OK, I’m convinced, but what can I do?

The best defense is to be a hard-to-hit moving target, meaning, use multiple complex passwords, and change them frequently. Also, make your security questions are obscure enough that they can’t be easily guessed or googled. These things are very easy to do, but unfortuantely they’re also very easy not to do. Indeed, the reaction I get most often to this is “that’s too much hassle”. Relatively speaking, however, I think we can all agree that it’s a lot less hassle than being hacked. Moreover, there are tools to help you manage it. I use 1Password. It’s expensive, but it’s worth every penny, and it runs on every device you are likely to own, be it Windows, Mac, iOS, or Android.

So while you’re cleaning house for the new year, why not beef up your security. You’re worth it!


Have you ever marveled at the knots you’ve seen and wondered both why a certain knot was used as well as how to tie it yourself? Look no further that What Knot to Do in the Greater Outdoors (“What Knot”) by Columbia Sportswear.

What Knot App

Big Idea: Step-by-step instructions for tying knots useful in outdoor activities

Price: Free

Developer: Columbia Sportswear Co.

Quick Take

What Knot is a utility app that teaches you how to tie 72 different types of knots that you might useful (and possibly life-saving) when you’re out hiking, backpacking, fishing, hunting, boating, climbing – anything that uses rope, really. The knots are broken down into the six categories of bends, hitches, loops, bindings, stoppers, and specials. For each knot, What Knot provides some background information on the knot, why and when you’d want to use it, and then 4-5 beautifully done drawings that step you through the tying process. In addition, What Know includes a glossary of knot typing terms and a handy diagram of rope parts to quickly get you up to speed.

Under the Hood

As complexity goes, the app has a very simple and elegant design. It is tab-based, using a set of seven tabs split across two different screens to help you quickly discover and access the features. Navigating between the knot categories and individual knots is done using a pair of standard iOS “wheel style” picker controls. By my estimate, there are over 350 hand-crafted drawings, in addition to rest of the app’s very nice artwork. Check out the “dirty screen” effect the artist has created on the “Into” screen. You’ll swear your phone is smudged, which it probably will be while you’re out in the wild tying knots.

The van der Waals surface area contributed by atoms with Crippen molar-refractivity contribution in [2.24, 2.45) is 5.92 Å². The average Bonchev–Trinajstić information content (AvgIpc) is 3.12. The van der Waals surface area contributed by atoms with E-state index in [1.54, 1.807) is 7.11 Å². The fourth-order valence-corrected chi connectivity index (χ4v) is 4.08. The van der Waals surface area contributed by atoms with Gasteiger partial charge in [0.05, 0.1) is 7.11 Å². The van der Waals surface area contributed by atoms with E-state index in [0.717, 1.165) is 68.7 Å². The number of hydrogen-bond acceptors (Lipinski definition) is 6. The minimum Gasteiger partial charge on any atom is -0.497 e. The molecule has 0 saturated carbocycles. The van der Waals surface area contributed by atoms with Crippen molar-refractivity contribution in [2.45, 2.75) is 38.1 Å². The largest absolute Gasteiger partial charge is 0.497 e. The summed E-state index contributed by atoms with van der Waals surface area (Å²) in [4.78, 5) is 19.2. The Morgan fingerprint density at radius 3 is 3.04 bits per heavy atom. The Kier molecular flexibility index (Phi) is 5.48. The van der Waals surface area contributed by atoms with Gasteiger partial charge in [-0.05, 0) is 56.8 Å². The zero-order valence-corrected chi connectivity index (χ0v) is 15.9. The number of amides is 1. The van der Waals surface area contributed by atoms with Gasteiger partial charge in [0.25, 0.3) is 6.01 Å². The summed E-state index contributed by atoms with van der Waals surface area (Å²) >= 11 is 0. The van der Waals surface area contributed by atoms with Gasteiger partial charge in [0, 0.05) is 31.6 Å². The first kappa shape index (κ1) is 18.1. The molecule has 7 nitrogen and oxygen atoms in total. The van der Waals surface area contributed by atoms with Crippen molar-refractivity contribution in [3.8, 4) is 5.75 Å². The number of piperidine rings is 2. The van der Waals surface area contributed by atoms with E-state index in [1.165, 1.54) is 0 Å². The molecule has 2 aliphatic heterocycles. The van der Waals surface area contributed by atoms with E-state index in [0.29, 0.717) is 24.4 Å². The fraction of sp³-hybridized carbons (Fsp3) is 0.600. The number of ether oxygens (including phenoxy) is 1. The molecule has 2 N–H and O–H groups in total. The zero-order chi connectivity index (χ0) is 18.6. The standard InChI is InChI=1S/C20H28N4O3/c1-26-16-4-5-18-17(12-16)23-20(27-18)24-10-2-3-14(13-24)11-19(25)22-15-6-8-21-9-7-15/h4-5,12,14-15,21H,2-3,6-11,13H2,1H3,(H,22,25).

The Good

This app is the latest member of my “Monster Master List” of apps too handy to be without. Clearly, this is the app to have in your pocket if you need to tie real-world knots, but you weren’t raised by wolves, Longshoremen or professional mountain climbers. The explanations and diagrams are simple and clear, and you will be successful in tying these knots in fairly short order, especially if you tend to be visually oriented.

The Bad

The price. But it’s free? Exactly. Kudos to Columbia for not lacing What Knot with in-app advertising, as makers of free apps tend to do, but unlike so many free apps, What Knot actually brings some real value. And that value is worth something greater than zero. Charging nothing for it undermines the value that good software delivers and sends the wrong message. The artwork alone probably cost the developers a small fortune. A drop in the bucket for a Columbia most likely, but not all software comes from folks with deep pockets. Good software is worth paying for. If people become conditioned to getting it for free, there will eventually be a lot less of it available.

The Ugly



Two-thumbs up!